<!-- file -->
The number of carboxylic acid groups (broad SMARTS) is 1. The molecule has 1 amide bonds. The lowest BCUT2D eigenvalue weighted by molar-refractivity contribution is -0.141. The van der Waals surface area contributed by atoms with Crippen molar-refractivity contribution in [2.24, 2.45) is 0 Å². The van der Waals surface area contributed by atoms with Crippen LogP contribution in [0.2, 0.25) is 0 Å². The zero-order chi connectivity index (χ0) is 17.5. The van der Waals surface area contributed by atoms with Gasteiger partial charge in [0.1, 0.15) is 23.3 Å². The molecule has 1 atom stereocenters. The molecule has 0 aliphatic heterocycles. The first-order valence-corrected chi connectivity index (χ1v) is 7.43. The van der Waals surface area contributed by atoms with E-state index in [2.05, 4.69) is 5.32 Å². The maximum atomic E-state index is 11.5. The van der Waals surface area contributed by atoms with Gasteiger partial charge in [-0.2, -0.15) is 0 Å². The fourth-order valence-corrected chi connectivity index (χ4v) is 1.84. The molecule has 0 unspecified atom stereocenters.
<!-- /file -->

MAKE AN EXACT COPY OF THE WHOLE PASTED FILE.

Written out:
The number of carboxylic acid groups (broad SMARTS) is 1. The molecule has 1 amide bonds. The lowest BCUT2D eigenvalue weighted by molar-refractivity contribution is -0.141. The van der Waals surface area contributed by atoms with Crippen molar-refractivity contribution in [2.24, 2.45) is 0 Å². The van der Waals surface area contributed by atoms with Crippen LogP contribution in [0.2, 0.25) is 0 Å². The zero-order chi connectivity index (χ0) is 17.5. The van der Waals surface area contributed by atoms with Gasteiger partial charge in [0.1, 0.15) is 23.3 Å². The molecule has 1 atom stereocenters. The molecule has 0 aliphatic heterocycles. The first-order valence-corrected chi connectivity index (χ1v) is 7.43. The van der Waals surface area contributed by atoms with E-state index in [2.05, 4.69) is 5.32 Å². The maximum atomic E-state index is 11.5. The van der Waals surface area contributed by atoms with Gasteiger partial charge in [-0.2, -0.15) is 0 Å². The fourth-order valence-corrected chi connectivity index (χ4v) is 1.84. The molecule has 0 unspecified atom stereocenters.